Dr. Pierluigi (Enrico) Bonello and others at Ohio State and Wright State University are studying how Manchurian ash trees resist EAB attack. Their focus is on the chemicals present in the trees’ tissues – how they differ in Manchurian ash compared to North American species. These studies have found that Manchurian ash trees contain chemicals that decrease growth and survival of EAB larvae, and decrease the attractiveness of the tree to ovipositing females.
The Ohio team next needs to continue their progress towards identification of the specific chemicals involved, insert the genes that produce them into other ash tree genomes, and produce a large enough number of progeny to test whether the new trees’ genes provide the expected protection.
The team is also studying the other side of this equation – how EAB larvae neutralize defense mechanisms of vulnerable ash species and how these trees may be manipulated to interfere with these adaptations of EAB.. This is a long-term project that needs consistent and sustained support over many years to bring about real capacity for restoring disappearing ash populations.
Unfortunately, funding for this vitally important work is not assured. USDA APHIS (link to 101 on CISP) has funded the team’s work to date, but may no longer be in a position to do so. . After all, it is 14 years since EAB was detected and a decade since APHIS stopped trying to eradicate it. The goal now is to manage EAB in the forest and in urban settings, over the long term. This task logically should fall to the USDA Forest Service.
Both APHIS and the Forest Service are challenged by the need to respond to the introduction of ever more non-native tree-killing insects and diseases; by the need for programs to address pests already present; and by simultaneous reductions in agencies’ budgets. APHIS’ budget for managing all “tree and wood pests” has fallen from $76 million to $55 million since 2011 – a 28% reduction. The USFS’ research budget has fallen less, proportionately: from $307 million to $292 million (a 4% cut).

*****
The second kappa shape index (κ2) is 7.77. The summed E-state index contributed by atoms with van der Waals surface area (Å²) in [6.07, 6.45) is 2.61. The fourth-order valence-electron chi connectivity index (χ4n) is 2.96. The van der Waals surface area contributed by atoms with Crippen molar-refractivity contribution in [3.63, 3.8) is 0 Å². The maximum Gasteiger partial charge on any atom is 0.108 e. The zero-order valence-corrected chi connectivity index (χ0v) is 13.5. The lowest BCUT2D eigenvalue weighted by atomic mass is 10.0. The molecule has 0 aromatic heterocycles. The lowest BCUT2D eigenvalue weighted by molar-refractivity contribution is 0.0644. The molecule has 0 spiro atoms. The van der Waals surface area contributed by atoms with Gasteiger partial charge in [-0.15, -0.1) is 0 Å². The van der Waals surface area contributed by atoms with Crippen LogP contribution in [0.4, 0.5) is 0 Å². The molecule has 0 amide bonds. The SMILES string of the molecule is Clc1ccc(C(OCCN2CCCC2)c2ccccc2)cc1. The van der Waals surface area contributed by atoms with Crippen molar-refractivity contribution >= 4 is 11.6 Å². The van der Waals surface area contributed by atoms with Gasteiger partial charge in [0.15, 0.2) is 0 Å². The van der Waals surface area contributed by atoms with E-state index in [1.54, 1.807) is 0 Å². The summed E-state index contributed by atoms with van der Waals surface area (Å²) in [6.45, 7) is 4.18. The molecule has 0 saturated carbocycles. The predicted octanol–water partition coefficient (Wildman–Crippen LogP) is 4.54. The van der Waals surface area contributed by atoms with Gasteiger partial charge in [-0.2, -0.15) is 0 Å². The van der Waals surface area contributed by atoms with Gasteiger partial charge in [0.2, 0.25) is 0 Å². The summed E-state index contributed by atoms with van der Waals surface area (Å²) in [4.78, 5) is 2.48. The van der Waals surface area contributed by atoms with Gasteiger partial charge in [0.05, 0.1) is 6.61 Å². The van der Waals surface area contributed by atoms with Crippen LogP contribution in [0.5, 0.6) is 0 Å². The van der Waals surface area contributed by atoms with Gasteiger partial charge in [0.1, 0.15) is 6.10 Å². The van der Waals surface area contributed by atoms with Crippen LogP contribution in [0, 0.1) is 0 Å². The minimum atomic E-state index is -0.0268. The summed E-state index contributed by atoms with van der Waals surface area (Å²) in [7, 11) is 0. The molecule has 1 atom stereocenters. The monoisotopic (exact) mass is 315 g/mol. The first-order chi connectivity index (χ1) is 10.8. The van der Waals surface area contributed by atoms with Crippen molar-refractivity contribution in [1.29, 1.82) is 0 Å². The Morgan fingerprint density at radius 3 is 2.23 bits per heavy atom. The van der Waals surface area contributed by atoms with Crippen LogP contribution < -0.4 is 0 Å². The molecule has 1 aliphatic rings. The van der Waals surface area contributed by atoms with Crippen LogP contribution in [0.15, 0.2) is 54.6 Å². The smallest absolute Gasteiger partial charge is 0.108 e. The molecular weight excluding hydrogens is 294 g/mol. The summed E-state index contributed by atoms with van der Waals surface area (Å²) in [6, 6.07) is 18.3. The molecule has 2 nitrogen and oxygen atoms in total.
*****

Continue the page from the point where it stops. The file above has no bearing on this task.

However, the USFS Research budget has never been generous in funding research on non-native invasive species. Annual totals for invasive species research have been between $5 and $5.6 million since 2012. EAB specifically has been funded at between $1.2 and $1.8 million.
(For a longer discussion of funding shortfalls and other impediments to programs intended to help our forests recover from EAB and other non-native pests, read Chapter 6 of Fading Forests III, available here)
The emerald ash borer is the most destructive and costly forest insect ever introduced to the United States. Surely the government agency responsible for protecting our forests should provide additional resources to counter this threat.
Herms, D. A. and D. G. McCullough. 2014. Emerald Ash Borer invasion of North America: History, biology, ecology, impacts, and management. Annual Review of Entomology, Vol 59, 2014 59:13-30.
Kovacs KF, Mercader RJ,Haight RG, SiegertNW,McCulloughDG,Liebhold AM. 2011. The influence
of satellite populations of emerald ash borer on projected economic costs in U.S. communities, 2010–
2020. J. Environ. Manag. 92:2170–81
Sydnor TD, Bumgardner M, Subburayalu S. 2011. Community ash densities and economic impact
potential of emerald ash borer (Agrilus planipennis) in four Midwestern states. Arboric. Urban For. 37:84–89
Sydnor TD, Bumgardner M, Todd A. 2007. The potential economic impacts of emerald ash borer
(Agrilus planipennis) on Ohio, U.S., communities. Arbor. Urban For. 33:48–54
Posted by Faith Campbell